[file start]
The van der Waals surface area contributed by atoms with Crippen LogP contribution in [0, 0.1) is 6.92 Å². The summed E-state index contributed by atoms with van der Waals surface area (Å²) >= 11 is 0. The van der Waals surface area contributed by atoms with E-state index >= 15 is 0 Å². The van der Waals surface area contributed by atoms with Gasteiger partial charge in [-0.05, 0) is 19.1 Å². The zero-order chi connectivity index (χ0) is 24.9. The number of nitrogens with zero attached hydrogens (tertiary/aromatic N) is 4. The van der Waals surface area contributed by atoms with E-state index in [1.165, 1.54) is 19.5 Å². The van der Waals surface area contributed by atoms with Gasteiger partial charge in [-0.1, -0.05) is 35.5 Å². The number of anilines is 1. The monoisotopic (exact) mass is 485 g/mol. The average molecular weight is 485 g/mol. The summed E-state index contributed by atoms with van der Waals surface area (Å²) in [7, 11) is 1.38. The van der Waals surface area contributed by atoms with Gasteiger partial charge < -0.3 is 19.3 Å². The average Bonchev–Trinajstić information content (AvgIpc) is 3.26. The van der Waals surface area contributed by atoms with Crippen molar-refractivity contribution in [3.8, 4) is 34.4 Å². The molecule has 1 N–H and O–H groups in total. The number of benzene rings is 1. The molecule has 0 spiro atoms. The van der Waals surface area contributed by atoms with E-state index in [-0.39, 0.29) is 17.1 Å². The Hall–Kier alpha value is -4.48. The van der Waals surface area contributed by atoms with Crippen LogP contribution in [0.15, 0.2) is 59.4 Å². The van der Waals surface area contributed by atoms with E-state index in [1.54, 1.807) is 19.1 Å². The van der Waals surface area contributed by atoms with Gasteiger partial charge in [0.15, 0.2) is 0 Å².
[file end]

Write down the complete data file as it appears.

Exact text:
The van der Waals surface area contributed by atoms with Crippen LogP contribution in [0, 0.1) is 6.92 Å². The summed E-state index contributed by atoms with van der Waals surface area (Å²) >= 11 is 0. The van der Waals surface area contributed by atoms with E-state index >= 15 is 0 Å². The van der Waals surface area contributed by atoms with Gasteiger partial charge in [-0.05, 0) is 19.1 Å². The zero-order chi connectivity index (χ0) is 24.9. The number of nitrogens with zero attached hydrogens (tertiary/aromatic N) is 4. The van der Waals surface area contributed by atoms with E-state index in [1.165, 1.54) is 19.5 Å². The van der Waals surface area contributed by atoms with Gasteiger partial charge in [-0.1, -0.05) is 35.5 Å². The number of anilines is 1. The monoisotopic (exact) mass is 485 g/mol. The average molecular weight is 485 g/mol. The summed E-state index contributed by atoms with van der Waals surface area (Å²) in [7, 11) is 1.38. The van der Waals surface area contributed by atoms with Gasteiger partial charge < -0.3 is 19.3 Å². The average Bonchev–Trinajstić information content (AvgIpc) is 3.26. The van der Waals surface area contributed by atoms with Crippen molar-refractivity contribution in [3.8, 4) is 34.4 Å². The molecule has 1 N–H and O–H groups in total. The number of benzene rings is 1. The molecule has 0 spiro atoms. The van der Waals surface area contributed by atoms with E-state index in [-0.39, 0.29) is 17.1 Å². The Hall–Kier alpha value is -4.48. The van der Waals surface area contributed by atoms with Crippen LogP contribution in [0.15, 0.2) is 59.4 Å². The van der Waals surface area contributed by atoms with E-state index in [1.54, 1.807) is 19.1 Å². The van der Waals surface area contributed by atoms with Gasteiger partial charge in [0.15, 0.2) is 0 Å².